The United States is facing a puzzling paradox. Even as gun crime has plunged precipitously from the terrible highs of the early 1990s, mass shootings have increased. Consider this: 15 of the 20 worst mass shootings in U.S. history have occurred since the Columbine school shooting in 1999. The five worst have all occurred since 2007, and three of those five were in 2016 and 2017.
It’s horrifying, and governmental solutions are hard to find. Twitter’s fondest wishes to the contrary, the unique characteristics of mass shootings mean that they often escape the reach of public policy. The Washington Post’s Glenn Kessler (hardly an NRA apologist) famously fact-checked Marco Rubio’s assertion that new gun laws wouldn’t have prevented any recent mass shootings and declared it true. Time and again, existing laws failed, or no proposed new gun-control law would have prevented the purchase.
But that doesn’t mean there’s nothing we can do. When policies fail, people can and should rise to the occasion. Looking at the deadliest mass shootings since Columbine, we see that the warning signs were there, time and again. People could have made a difference.
Syed Farook and Tashfeen Malik spent at least a year preparing for their attack in San Bernardino, Calif. Farook may have even discussed the attack three years before the murders. A neighbor reportedly witnessed suspicious activity at the the shooters’ home, but was afraid to report what she saw.
Evidence of extended mental-health problems, aberrant behavior, or political radicalization is so common that the absence of such evidence in the Las Vegas shooting renders it the mysterious black swan of mass killings.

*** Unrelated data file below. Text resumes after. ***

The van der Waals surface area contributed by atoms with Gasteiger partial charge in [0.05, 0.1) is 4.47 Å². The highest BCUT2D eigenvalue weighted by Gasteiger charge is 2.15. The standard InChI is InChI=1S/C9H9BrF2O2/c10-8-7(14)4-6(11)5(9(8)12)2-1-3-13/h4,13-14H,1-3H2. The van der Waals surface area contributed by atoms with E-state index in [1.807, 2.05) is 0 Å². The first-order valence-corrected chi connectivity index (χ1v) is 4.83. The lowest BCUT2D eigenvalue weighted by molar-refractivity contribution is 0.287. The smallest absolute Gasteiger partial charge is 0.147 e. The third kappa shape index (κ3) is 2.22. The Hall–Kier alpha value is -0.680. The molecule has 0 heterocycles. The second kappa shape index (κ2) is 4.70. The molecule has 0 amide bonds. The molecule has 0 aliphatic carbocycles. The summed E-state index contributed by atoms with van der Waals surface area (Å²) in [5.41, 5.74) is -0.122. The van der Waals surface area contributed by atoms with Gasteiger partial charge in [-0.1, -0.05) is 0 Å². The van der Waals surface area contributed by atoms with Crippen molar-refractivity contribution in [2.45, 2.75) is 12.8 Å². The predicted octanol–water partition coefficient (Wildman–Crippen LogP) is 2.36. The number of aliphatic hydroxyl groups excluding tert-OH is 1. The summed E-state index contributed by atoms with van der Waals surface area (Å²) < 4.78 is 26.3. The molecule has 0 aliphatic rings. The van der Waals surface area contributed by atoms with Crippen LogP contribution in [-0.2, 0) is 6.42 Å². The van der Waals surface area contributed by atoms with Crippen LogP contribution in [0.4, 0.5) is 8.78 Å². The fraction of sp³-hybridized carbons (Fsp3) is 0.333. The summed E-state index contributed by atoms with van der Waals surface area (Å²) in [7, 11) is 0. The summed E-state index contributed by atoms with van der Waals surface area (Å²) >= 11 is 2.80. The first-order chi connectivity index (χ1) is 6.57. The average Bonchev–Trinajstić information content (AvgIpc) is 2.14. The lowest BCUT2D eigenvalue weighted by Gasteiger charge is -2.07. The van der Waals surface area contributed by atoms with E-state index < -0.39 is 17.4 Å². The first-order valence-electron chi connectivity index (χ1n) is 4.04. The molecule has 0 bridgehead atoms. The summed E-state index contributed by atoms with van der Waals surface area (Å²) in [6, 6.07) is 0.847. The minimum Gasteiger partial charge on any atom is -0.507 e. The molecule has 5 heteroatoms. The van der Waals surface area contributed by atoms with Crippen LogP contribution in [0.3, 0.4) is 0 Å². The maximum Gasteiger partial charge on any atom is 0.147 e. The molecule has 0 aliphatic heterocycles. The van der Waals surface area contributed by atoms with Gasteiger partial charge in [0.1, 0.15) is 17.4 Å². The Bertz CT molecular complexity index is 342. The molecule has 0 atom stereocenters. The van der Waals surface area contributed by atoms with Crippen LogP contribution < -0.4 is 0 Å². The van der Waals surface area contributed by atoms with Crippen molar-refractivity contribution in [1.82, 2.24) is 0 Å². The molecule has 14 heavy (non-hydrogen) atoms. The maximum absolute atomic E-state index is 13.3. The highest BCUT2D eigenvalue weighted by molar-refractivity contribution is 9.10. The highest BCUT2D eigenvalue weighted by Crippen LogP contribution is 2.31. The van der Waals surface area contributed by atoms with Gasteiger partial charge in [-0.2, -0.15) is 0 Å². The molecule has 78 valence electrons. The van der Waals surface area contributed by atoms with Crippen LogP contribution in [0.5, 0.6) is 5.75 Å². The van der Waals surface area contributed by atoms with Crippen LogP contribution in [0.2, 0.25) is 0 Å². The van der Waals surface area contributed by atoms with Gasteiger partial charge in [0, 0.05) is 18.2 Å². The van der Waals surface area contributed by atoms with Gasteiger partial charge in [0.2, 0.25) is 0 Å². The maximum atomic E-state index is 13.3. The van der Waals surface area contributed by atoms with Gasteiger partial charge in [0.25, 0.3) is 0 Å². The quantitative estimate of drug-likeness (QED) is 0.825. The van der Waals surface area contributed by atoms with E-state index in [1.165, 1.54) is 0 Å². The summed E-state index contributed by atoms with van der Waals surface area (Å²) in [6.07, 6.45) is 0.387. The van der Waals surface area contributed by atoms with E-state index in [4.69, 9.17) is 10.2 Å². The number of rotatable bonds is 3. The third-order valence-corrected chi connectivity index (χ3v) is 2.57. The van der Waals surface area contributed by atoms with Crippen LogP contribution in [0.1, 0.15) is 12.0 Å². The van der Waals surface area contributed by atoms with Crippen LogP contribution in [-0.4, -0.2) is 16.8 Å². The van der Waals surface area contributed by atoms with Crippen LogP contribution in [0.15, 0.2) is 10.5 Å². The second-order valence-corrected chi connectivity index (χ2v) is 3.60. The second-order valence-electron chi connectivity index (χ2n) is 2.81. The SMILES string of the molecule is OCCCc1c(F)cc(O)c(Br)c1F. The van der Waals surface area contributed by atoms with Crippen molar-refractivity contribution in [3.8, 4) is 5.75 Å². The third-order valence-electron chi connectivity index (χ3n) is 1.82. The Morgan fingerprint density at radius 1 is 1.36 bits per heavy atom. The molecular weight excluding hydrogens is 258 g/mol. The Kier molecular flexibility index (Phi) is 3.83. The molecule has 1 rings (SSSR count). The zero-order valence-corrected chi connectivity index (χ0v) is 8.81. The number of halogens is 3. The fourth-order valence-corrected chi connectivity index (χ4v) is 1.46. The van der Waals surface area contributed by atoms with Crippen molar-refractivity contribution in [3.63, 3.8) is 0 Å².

Adam Lanza’s family struggled with him for years before he committed mass murder at Sandy Hook. His mother was “overwhelmed” by his behavior, and he lived in deep isolation — blocking anyone from entering his room and even covering his windows with black plastic bags.
Seung-Hui Cho, the Virginia Tech killer, was known to be profoundly troubled. He stalked and threatened female schoolmates. In 2005, a court ruled that he was “an imminent danger to others,” but he was released for outpatient care.
The FBI twice investigated Omar Mateen, the Orlando nightclub shooter, and he once claimed that he was affiliated with al-Qaeda and Hezbollah.
The list could go on and on. In fact, evidence of extended mental-health problems, aberrant behavior, or political radicalization is so common that the absence of such evidence in the Las Vegas shooting renders it the mysterious black swan of mass killings.
In 2015 Malcolm Gladwell wrote an extended essay in the New Yorker about school shootings and offered a provocative thesis:
What if the way to explain the school-shooting epidemic is . . . to think of it as a slow-motion, ever-evolving riot, in which each new participant’s action makes sense in reaction to and in combination with those who came before?
Gladwell argues that each new shooting lowers the threshold for the shooters to come. Each new shooting makes it easier for the next shooter to pick up his gun.